Soil contamination by hexavalent chromium [Cr(VI) or chromate] due to anthropogenic activities has become an increasingly important environmental problem. Mineral nutrients such as phosphate (Pi), sulfate and nitrate have been reported to attenuate Cr(VI) toxicity, but the underlying mechanisms remain to be clarified. Here, we show that chromate activates the expression of low-Pi inducible reporter genes AtPT1 and AtPT2 in Arabidopsis thaliana transgenic seedlings. Primary-root growth was inhibited by 60 % in AtPT2::uidA-expressing seedlings upon exposure to 140-μM Cr(VI). However, increasing the Pi and sulfate supply to the seedlings that were experiencing Cr(VI) toxicity completely and partially restored the root growth, respectively. This effect correlated with the Cr(VI)-induced AtPT2::uidA expression being completely reversed by addition of Pi. To evaluate whether the nutrient supply may affect the endogenous level of Cr in plants grown under toxic Cr(VI) levels, the contents of Cr were measured (by ICP-MS analyses) in seedlings treated with Cr and with or without Pi, sulfate or nitrate. It was found that Cr accumulation increases tenfold in plants treated with 140-μM Cr(VI) without modifying the phosphorus concentration in the plant. In contrast, the supply of Pi specifically decreased the Cr content to levels similar to those found in seedlings grown in medium without chromate. Taken together, these results show that in A. thaliana seedlings the uptake of Cr(VI) is reduced by Pi. Moreover, our data indicate that Pi and sulfate supplements may be useful in strategies for handling Cr-contaminated soils.
Keywords: Arabidopsis thaliana ; Chromate; Phosphate; Sulfate; Root development; Metal uptake
Heavy metals toxicity: effect of cadmium ions on amyloid beta protein 1–42. Possible implications for Alzheimer’s disease by Gabriella Notarachille; Fabio Arnesano; Vincenza Calò; Daniela Meleleo (371-388).
Cadmium (Cd) is an environmental contaminant, highly toxic to humans. This biologically non-essential element accumulates in the body, especially in the kidney, liver, lung and brain and can induce several toxic effects, depending on the concentration and the exposure time. Cd has been linked to Alzheimer’s disease (AD) as a probable risk factor, as it shows higher concentrations in brain tissues of AD patients than in healthy people, its implication in the formation of neurofibrillary tangles and in the aggregation process of amyloid beta peptides (AβPs). AβPs seem to have toxic properties, particularly in their aggregated state; insoluble AβP forms, such as small and large aggregates, protofibrils and fibrils, appear to be implicated in the pathogenesis of AD. In our study, we have evaluated the effect of Cd, at different concentrations, both on the AβP1–42 ion channel incorporated in a planar lipid membrane made up of phosphatidylcholine containing 30 % cholesterol and on the secondary structure of AβP1–42 in aqueous environment. Cadmium is able to interact with the AβP1–42 peptide by acting on the channel incorporated into the membrane as well as on the peptide in solution, both decreasing AβP1–42 channel frequency and in solution forming large and amorphous aggregates prone to precipitate. These experimental observations suggesting a toxic role for Cd strengthen the hypothesis that Cd may interact directly with AβPs and may be a risk factor in AD.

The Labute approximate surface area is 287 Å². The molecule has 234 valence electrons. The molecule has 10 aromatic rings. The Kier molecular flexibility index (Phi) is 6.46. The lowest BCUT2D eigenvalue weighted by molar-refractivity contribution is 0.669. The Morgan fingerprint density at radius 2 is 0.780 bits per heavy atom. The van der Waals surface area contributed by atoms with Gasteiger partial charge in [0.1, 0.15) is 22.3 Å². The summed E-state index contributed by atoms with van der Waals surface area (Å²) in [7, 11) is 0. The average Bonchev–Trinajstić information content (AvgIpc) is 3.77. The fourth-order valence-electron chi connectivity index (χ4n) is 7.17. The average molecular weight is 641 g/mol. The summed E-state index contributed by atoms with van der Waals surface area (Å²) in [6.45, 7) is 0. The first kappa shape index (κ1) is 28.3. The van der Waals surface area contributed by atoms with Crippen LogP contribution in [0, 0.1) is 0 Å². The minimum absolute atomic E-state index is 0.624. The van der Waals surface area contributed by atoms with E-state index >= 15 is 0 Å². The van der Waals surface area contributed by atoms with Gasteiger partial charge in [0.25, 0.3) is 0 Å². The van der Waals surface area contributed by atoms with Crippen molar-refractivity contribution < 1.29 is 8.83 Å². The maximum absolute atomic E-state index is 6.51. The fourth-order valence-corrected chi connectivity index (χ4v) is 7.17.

Keywords: Cadmium; AβP; Aggregation; Ion channel; Membranes
Photosynthetic responses of Oryza sativa L. seedlings to cadmium stress: physiological, biochemical and ultrastructural analyses by Yuwen Wang; Xiaohan Jiang; Kang Li; Min Wu; Rufeng Zhang; Lu Zhang; Guoxiang Chen (389-401).
In the present study, photosynthetic responses induced by cadmium stress in chlorophyll biosynthesis, photochemical activities, the stability of thylakoid membranes chlorophyll-protein complexes and the chloroplast ultrastructure of the cereal crop Oryza sativa L. were characterized. Cadmium inhibited the biosynthesis of chlorophyll by interfering with activity of δ-aminolevulinic acid dehydratase in the rice seedlings. For the photochemical activities analyses, the extent of the decrease in photosystem II activity was much greater than that in the PS I activity. The variations in the chlorophyll a fluorescence parameters also indicated that cadmium toxicity drastically affected the photochemistry of PS II. Biochemical analyses by BN-PAGE and protein immunoblot showed that cadmium toxicity considerably affected the stability of PS II-core, cytb 6 /f, RuBisCO, PSI + LHCI and LHCII (Trimeric). We observed the rate of the thylakoid membranes protein degradation, was mainly at the level of RbcL, PsaA, Lhca1 and D1. In addition, the damages to chloroplast structure and thylakoid stacking analyzed by transmission electron microscopy were indicative of general disarray in the photosynthetic functions exerted by cadmium toxicity. These results are valuable for understanding the biological consequences of heavy metals contamination particularly in soils devoted to organic agriculture.
Keywords: Photosynthetic responses; Cadmium; Chlorophyll-protein complexes
Determination of ionophore antibiotics nactins produced by fecal Streptomyces from sheep by Jun Wang; Hongming Tan; Yu Lu; Lixiang Cao (403-407).
To investigate the correlation between fecal actinobacteria and host animals, Streptomyces was isolated from fresh faeces of healthy sheep and secondary metabolites were analyzed. The most frequently isolated strain S161 with antibiotic activity against bacteria and fungi were analyzed. The S161 showed the highest 99 % similarity to Streptomyces canus DSB17 based on the 16S rRNA gene sequence analysis. Metabolite analysis based on MS and NMR spectra showed that S161 produces nactins, cyclotetralactones derived from nonactic acid and homononactic acid as building units of ionophoretic character. Due to ionophores are antimicrobial compounds that are commonly fed to ruminant animals to improve feed efficiency, stable beneficial interactions between Streptomyces bacteria and vertebrates have been demonstrated.
Keywords: Ionophores; Nactins; Ruminant; Streptomyces